Like many people, I watched the trailer for The Warrior’s Way with general disinterest; nothing about it looked that intriguing or entertaining, and the line “ninjas…DAMN!” made it seem like it was going to be some sort of tongue-in-cheek cheesy action flick. How wrong I was. Not only is it entertaining, but it’s just so damn different that I couldn’t help but fall in love with it. Okay, maybe love is too strong a word, but it was good. Really good. I know, I’m shocked too!

Dong-gun Jang stars as Yang, an assassin with a ninja clan known as the Sad Flutes (not in a slide whistle kind of way, more of a “the sound the vocal box makes after the throat is slit” way) who is hell-bent on destroying a rival clan. Thanks to Yang, their best asset, they’ve nearly completed their goal and he dispatches the few remaining rival clan members…at least he thinks he does, until he discovers an infant girl. For some reason, the infant strikes a chord with him and instead of killing her, he takes her into his care and leaves the country to avoid retribution by his fellow Sad Flutes, especially their leader, Saddest Flute, played by Lung Ti.

Yang escapes to America, more specifically into a small Texan town with a population made up mostly of circus folk (midgets, clowns, bearded ladies, people of that nature). He catches the eye of Lynne (Kate Bosworth), and the two run a laundry shop together. He teaches her how to throw knives and she teaches him how to have feelings and what not. While it seems like this is a good situation to cozy up in – hot girl, small town, no problems – it turns out that a gang of outlaws headed up by the ridiculously villainous Colonel (Danny Huston) are riding into town to rape and pillage the cute women (i.e. the ones with teeth). Lynne wants revenge on Colonel for killing her family, and Yang has to fight the urge to help her out lest he be found by his former clan. How would that happen? Unsheathing his sword obviously, pfft how could you NOT know that? Eventually, Yang’s conflict with the Sad Flutes and Lynne and the town’s feud with Colonel and his gang all come to a head. Bullets fly. People die. CGI blood and green screened ninjas. You know the drill.

The Warrior’s Way will split audiences and critics alike; people expecting a fun action romp will go home disappointed and possibly confused, but people who eat Asian cinema like it’s a box of Pocky sticks will fall in love with this. I can’t quite explain how, but this doesn’t feel like an American movie; everything, from the way the action scenes are set up to the way the plot progresses, has an Asian cinema flair to it. And that’s good or bad, depending on which side of the fandom fence you fall on.

There’s a lot to dig here though, if you’re inclined to give it a chance; it’s beautiful to look at save for some subpar green screening, the actors are all the over the top in a fun way (Geoffrey Rush is especially fun as town drunk/gunslinger Ron, and the likability of his character will cause you to forgive every time Rush slips in and out of the Southern accent). There’s not a lot of character development here, but there is enough weird characters mixed in that you don’t really care. Yang is a man of few words, but unlike Dwayne Johnson’s Driver in Faster, it doesn’t create a boring experience. By speaking so little, he makes his few chosen words arrive with more weight.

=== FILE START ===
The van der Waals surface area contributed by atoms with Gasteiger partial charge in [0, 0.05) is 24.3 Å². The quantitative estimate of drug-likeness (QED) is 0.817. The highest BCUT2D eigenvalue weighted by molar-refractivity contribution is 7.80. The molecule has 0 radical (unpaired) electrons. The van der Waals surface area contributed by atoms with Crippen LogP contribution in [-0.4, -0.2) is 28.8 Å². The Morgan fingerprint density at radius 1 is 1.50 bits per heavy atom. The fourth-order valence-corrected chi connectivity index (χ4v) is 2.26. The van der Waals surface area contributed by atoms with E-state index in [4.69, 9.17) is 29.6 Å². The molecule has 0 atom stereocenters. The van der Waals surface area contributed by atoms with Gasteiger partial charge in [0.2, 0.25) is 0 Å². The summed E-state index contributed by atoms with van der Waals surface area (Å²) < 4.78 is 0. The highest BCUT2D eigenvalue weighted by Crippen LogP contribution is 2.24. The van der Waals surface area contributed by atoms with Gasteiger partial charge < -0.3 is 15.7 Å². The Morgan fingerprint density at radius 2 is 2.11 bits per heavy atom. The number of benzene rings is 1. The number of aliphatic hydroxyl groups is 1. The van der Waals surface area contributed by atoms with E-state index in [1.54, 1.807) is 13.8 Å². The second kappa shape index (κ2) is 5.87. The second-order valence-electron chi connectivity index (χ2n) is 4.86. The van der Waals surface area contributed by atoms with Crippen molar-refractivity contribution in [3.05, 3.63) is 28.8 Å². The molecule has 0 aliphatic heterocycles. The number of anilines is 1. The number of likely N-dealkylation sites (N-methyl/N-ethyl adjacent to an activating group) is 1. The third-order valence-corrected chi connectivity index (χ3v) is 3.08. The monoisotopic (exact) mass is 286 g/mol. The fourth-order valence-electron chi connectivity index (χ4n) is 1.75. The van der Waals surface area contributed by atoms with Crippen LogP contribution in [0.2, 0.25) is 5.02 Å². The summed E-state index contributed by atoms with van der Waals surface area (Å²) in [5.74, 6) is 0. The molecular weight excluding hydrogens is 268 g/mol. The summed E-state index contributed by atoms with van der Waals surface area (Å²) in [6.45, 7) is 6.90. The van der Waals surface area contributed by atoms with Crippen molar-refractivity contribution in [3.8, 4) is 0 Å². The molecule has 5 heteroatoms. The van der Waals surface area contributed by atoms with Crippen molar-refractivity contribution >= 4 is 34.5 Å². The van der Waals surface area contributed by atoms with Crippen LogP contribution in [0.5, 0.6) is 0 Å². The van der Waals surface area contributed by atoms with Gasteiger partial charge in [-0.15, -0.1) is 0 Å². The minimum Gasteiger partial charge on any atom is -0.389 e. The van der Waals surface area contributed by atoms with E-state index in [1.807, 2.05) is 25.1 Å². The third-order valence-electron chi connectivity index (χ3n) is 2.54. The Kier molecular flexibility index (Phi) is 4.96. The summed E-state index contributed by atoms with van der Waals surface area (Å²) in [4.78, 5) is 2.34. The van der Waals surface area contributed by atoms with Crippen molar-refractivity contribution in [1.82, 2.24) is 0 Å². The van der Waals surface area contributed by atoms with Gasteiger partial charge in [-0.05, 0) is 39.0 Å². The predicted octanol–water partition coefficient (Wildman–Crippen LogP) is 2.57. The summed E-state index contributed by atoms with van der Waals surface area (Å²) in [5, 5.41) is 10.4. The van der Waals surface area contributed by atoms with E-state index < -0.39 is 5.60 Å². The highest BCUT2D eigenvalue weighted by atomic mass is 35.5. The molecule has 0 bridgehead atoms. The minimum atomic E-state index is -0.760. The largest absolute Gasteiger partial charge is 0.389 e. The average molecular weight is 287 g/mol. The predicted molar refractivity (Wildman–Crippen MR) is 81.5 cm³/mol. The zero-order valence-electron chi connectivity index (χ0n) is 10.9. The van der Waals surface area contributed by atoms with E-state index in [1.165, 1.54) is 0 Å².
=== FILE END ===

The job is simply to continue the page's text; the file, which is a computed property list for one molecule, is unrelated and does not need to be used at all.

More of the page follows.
The MVP of The Warrior’s Way is, without a doubt, Danny Huston. Lately whenever the actor’s involved in a film, it’s been pretty much a guarantee he’s going to blow it (Edge of Darkness, Clash of the Titans, X-Men Origins: Wolverine). With this one though, he redeems himself by somehow reigning in his over the top-ness while, at the same time, letting it fly. I know it doesn’t make much sense, but he pulls it off; his character of Colonel is way more over-the-top than his other roles, but for some reason he feels more subdued. It’s one of those “see it to believe it” situations. Either way, Huston is worth watching the movie for alone. Any villain so evil to lick wounds he has inflicted on people in a sexual way is worth your money.

The Warrior’s Way will probably make very little at the box office; in fact, people were walking out as the movie was nearing the end mumbling about wanting a refund. Their loss. This is a fine movie and compared to the movies we usually get on a mainstream level, it’s vastly different and definitely more out there. Its look and feel make up for some of the lesser elements (a flat ending, some really bad CGI blood and green-screening). If you love Asian cinema, then definitely check this out (in fact, the first movie I thought of after I finished this was Sukiyaki Western Django). If not…well, I say it’s worth a glance. It may not be your cup of tea, but it’s worth exploring the more off-beat every once in awhile.

Oh, and before you ask, the line “ninjas…DAMN!” does not show up in the actual movie. Sorry.

Will you see The Warrior’s Way in theaters? What did you think?

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